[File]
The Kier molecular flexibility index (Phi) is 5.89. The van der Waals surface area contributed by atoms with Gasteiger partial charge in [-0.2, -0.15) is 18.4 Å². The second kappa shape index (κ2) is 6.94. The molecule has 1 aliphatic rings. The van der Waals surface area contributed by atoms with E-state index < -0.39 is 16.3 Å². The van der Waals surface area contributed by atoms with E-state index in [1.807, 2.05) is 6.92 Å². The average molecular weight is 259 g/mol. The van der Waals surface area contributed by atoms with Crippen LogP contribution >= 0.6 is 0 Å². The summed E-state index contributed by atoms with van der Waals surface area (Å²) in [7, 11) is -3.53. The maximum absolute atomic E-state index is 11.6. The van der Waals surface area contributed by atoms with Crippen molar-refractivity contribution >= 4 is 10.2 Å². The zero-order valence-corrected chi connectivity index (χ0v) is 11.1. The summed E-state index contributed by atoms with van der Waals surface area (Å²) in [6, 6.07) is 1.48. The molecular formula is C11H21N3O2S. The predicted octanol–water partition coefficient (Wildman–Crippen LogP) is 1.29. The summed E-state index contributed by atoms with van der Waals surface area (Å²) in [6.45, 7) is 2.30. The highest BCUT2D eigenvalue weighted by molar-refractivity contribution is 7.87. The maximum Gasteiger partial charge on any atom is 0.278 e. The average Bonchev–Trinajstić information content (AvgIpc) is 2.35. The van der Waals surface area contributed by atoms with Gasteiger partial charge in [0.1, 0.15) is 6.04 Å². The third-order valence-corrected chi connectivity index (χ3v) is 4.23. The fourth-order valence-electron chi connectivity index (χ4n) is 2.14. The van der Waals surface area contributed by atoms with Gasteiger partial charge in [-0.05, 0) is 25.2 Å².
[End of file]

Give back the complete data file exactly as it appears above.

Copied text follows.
The Kier molecular flexibility index (Phi) is 5.89. The van der Waals surface area contributed by atoms with Gasteiger partial charge in [-0.2, -0.15) is 18.4 Å². The second kappa shape index (κ2) is 6.94. The molecule has 1 aliphatic rings. The van der Waals surface area contributed by atoms with E-state index < -0.39 is 16.3 Å². The van der Waals surface area contributed by atoms with E-state index in [1.807, 2.05) is 6.92 Å². The average molecular weight is 259 g/mol. The van der Waals surface area contributed by atoms with Crippen LogP contribution >= 0.6 is 0 Å². The summed E-state index contributed by atoms with van der Waals surface area (Å²) in [7, 11) is -3.53. The maximum absolute atomic E-state index is 11.6. The van der Waals surface area contributed by atoms with Crippen molar-refractivity contribution >= 4 is 10.2 Å². The zero-order valence-corrected chi connectivity index (χ0v) is 11.1. The summed E-state index contributed by atoms with van der Waals surface area (Å²) in [6, 6.07) is 1.48. The molecular formula is C11H21N3O2S. The predicted octanol–water partition coefficient (Wildman–Crippen LogP) is 1.29. The summed E-state index contributed by atoms with van der Waals surface area (Å²) in [6.45, 7) is 2.30. The highest BCUT2D eigenvalue weighted by molar-refractivity contribution is 7.87. The maximum Gasteiger partial charge on any atom is 0.278 e. The average Bonchev–Trinajstić information content (AvgIpc) is 2.35. The van der Waals surface area contributed by atoms with Gasteiger partial charge in [0.1, 0.15) is 6.04 Å². The third-order valence-corrected chi connectivity index (χ3v) is 4.23. The fourth-order valence-electron chi connectivity index (χ4n) is 2.14. The van der Waals surface area contributed by atoms with Gasteiger partial charge in [-0.05, 0) is 25.2 Å².